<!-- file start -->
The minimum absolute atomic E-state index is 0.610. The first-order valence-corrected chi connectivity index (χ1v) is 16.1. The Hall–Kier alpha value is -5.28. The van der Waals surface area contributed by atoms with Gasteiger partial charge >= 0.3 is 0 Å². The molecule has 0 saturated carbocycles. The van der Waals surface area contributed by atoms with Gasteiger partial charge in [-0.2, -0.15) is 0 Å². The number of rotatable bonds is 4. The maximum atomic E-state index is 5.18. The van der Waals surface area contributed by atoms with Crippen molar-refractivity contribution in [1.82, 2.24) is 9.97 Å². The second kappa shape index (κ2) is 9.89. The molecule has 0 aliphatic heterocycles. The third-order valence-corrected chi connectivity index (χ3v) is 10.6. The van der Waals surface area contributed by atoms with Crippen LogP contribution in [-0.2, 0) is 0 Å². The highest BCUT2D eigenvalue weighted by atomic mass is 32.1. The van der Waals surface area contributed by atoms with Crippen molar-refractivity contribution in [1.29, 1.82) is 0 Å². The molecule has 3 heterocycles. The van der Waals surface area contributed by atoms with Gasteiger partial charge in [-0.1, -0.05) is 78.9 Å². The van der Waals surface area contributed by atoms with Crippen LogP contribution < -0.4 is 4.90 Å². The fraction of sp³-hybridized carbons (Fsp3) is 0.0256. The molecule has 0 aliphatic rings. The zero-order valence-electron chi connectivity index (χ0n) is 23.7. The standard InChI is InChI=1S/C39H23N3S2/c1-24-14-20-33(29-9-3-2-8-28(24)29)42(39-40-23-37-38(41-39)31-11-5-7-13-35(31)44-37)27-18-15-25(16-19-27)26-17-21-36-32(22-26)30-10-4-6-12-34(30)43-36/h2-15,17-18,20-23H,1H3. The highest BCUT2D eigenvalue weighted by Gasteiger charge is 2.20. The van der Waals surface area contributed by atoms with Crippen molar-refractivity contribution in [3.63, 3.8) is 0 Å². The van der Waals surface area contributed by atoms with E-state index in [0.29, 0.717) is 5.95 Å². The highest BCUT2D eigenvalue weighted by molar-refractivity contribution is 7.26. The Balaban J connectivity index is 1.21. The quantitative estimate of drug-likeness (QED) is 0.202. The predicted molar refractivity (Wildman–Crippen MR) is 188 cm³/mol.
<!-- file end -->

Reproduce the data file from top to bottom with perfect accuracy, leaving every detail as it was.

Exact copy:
The minimum absolute atomic E-state index is 0.610. The first-order valence-corrected chi connectivity index (χ1v) is 16.1. The Hall–Kier alpha value is -5.28. The van der Waals surface area contributed by atoms with Gasteiger partial charge >= 0.3 is 0 Å². The molecule has 0 saturated carbocycles. The van der Waals surface area contributed by atoms with Gasteiger partial charge in [-0.2, -0.15) is 0 Å². The number of rotatable bonds is 4. The maximum atomic E-state index is 5.18. The van der Waals surface area contributed by atoms with Crippen molar-refractivity contribution in [1.82, 2.24) is 9.97 Å². The second kappa shape index (κ2) is 9.89. The molecule has 0 aliphatic heterocycles. The third-order valence-corrected chi connectivity index (χ3v) is 10.6. The van der Waals surface area contributed by atoms with Crippen LogP contribution in [-0.2, 0) is 0 Å². The highest BCUT2D eigenvalue weighted by atomic mass is 32.1. The van der Waals surface area contributed by atoms with Crippen molar-refractivity contribution in [1.29, 1.82) is 0 Å². The molecule has 3 heterocycles. The van der Waals surface area contributed by atoms with Gasteiger partial charge in [-0.1, -0.05) is 78.9 Å². The van der Waals surface area contributed by atoms with Crippen LogP contribution < -0.4 is 4.90 Å². The fraction of sp³-hybridized carbons (Fsp3) is 0.0256. The molecule has 0 aliphatic rings. The zero-order valence-electron chi connectivity index (χ0n) is 23.7. The standard InChI is InChI=1S/C39H23N3S2/c1-24-14-20-33(29-9-3-2-8-28(24)29)42(39-40-23-37-38(41-39)31-11-5-7-13-35(31)44-37)27-18-15-25(16-19-27)26-17-21-36-32(22-26)30-10-4-6-12-34(30)43-36/h2-15,17-18,20-23H,1H3. The highest BCUT2D eigenvalue weighted by Gasteiger charge is 2.20. The van der Waals surface area contributed by atoms with Crippen molar-refractivity contribution in [3.63, 3.8) is 0 Å². The van der Waals surface area contributed by atoms with E-state index in [0.29, 0.717) is 5.95 Å². The highest BCUT2D eigenvalue weighted by molar-refractivity contribution is 7.26. The Balaban J connectivity index is 1.21. The quantitative estimate of drug-likeness (QED) is 0.202. The predicted molar refractivity (Wildman–Crippen MR) is 188 cm³/mol.